- Written by Megan Joyce Megan Joyce
Anyone who spent any time in central Pennsylvania in mid-July of this year knows it was not a time to be outside.
For several days in a row, temperatures rose within spitting distance of 100 degrees, and the entire region was under an extreme heat advisory until the furnace-like air finally dissipated.
Luckily, organizers for the Cumberland County Senior Games, held July 18 in Mechanicsburg, had planned for the possibility that summer might act like summer.
“The only outdoor events we had were first thing in the morning,” Heather DeWire, clerical assistant with Cumberland County Aging & Community Services, said.
“We had pop tents down at the track for shade. We also had a large cooler of cold water down there. The heat was a concern, but we had two ambulances on standby, and everyone did wonderful!”
“The games went very well again this year,” Deb Micklo, administrative supervisor with CCACS, said.
“We moved all of the events to the high school this year to eliminate the time the competitors spent on the shuttle bus going between the high school, senior center, and Soldiers and Sailors Memorial Park.”
Sponsored by Cumberland County Aging & Community Services, the Borough of Mechanicsburg, Messiah Lifeways, and Mechanicsburg Area Parks & Recreation, the Senior Games were a one-day celebration of sport, recreation, friendly competition, and fellowship.
“One of the best things about Senior Games is the collaboration between so many different entities,” Micklo said. “It takes our agency, Mechanicsburg Area School District, Mechanicsburg Parks and Recreation, Messiah Lifeways, and West Shore EMS to pull it off.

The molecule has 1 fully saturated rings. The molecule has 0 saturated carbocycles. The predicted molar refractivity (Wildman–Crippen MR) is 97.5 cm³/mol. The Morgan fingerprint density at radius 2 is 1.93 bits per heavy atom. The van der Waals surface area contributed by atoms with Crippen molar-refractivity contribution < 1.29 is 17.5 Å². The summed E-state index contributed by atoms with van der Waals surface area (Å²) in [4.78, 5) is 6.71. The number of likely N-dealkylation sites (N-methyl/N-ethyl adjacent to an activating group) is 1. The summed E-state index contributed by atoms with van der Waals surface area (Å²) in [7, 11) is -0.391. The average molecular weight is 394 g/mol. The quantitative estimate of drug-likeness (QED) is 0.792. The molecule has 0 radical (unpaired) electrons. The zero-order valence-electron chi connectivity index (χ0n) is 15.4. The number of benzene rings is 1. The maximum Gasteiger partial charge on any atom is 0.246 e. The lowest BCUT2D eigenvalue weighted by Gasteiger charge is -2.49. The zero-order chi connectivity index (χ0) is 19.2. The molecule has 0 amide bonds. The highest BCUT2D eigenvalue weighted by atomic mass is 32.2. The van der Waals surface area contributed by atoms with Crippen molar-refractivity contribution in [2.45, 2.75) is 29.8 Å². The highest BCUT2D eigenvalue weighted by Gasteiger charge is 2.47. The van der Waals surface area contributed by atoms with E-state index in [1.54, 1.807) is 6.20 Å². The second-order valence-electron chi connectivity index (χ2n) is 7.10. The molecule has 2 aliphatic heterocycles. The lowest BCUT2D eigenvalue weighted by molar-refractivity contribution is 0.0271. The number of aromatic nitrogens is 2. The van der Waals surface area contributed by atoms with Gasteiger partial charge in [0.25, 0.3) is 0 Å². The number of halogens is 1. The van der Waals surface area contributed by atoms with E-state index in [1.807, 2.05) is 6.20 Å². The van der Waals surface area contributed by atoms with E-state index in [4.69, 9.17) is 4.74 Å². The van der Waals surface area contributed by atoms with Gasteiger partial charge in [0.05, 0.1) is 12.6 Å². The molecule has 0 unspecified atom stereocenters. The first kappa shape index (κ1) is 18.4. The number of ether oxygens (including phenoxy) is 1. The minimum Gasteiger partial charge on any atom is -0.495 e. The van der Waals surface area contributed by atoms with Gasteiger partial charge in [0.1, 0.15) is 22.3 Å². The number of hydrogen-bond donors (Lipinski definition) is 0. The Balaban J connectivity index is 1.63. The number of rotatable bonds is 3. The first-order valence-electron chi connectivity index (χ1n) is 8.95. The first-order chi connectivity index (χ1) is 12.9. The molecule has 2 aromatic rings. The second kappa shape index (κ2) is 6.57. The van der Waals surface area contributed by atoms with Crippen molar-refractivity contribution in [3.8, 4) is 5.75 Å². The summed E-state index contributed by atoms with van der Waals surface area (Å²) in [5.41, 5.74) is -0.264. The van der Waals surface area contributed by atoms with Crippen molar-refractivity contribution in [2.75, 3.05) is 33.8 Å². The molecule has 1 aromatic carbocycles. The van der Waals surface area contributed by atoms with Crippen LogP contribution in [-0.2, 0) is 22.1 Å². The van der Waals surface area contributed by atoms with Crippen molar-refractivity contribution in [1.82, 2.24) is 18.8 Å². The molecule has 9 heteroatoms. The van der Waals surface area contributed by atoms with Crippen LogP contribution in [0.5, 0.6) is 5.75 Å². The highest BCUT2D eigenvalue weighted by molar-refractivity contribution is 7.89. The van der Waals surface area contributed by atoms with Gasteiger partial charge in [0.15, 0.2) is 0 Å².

“Another community member that helps is Classic Drycleaners, whose donation of bottled water is very important.”
Cumberland County residents or county senior center members over age 50 are invited to compete in the Senior Games, which comprise more than a dozen athletic events.
“The most popular event this year was cornhole, with shuffleboard coming in a close second,” DeWire said.
Other changes for 2019 included splitting the 100- and 400-meter events into walking and running versions for each. Organizers introduced a 25-meter breast stroke to the swimming lineup as well.
“We also added a water aerobics demonstration with several people joining in and also using the pool for a leisurely swim,” Micklo said.
Attendance has continued to creep up each of the event’s last four years, for a total of 75 in 2019. Participants ranged in age from 51–94 — the games included two 94-year-old athletes, in fact.
“I love getting to see a lot of attendees from the previous years and getting to know the newbies!” DeWire said.
“It’s important for the community to see that just because you’re an older adult, it doesn’t mean you don’t have a competitive spirit and want to participate in events that are physically challenging,” Micklo added.
Generations intermingle at the Senior Games and, according to Micklo, the elders certainly hold their own.
Micklo recalled a 400-meter runner in his 70s who arrived late to the event. He was still permitted to perform his run but was told he would need to run by himself, which disappointed him.
A nearby senior center director — a 30-year-old half-marathon runner — overheard and offered to run with him.
“I remember thinking, ‘That is very nice of you to offer to run alongside him,’” Micklo said. “The end result: The older adult smoked the 30-year-old and beat her by 50 yards! It was a wonderful start to a wonderful day.”
Senior Games organizers value the feedback, both positive and negative, that players offer and use the comments to consider what to keep and what to potentially change for next year’s Senior Games.
Much of the feedback they receive isn’t verbal, however, but simply observed.
“You look around and see people catching up with friends from other years, laughing, joking … and just smiling,” DeWire said. “Does your heart good.”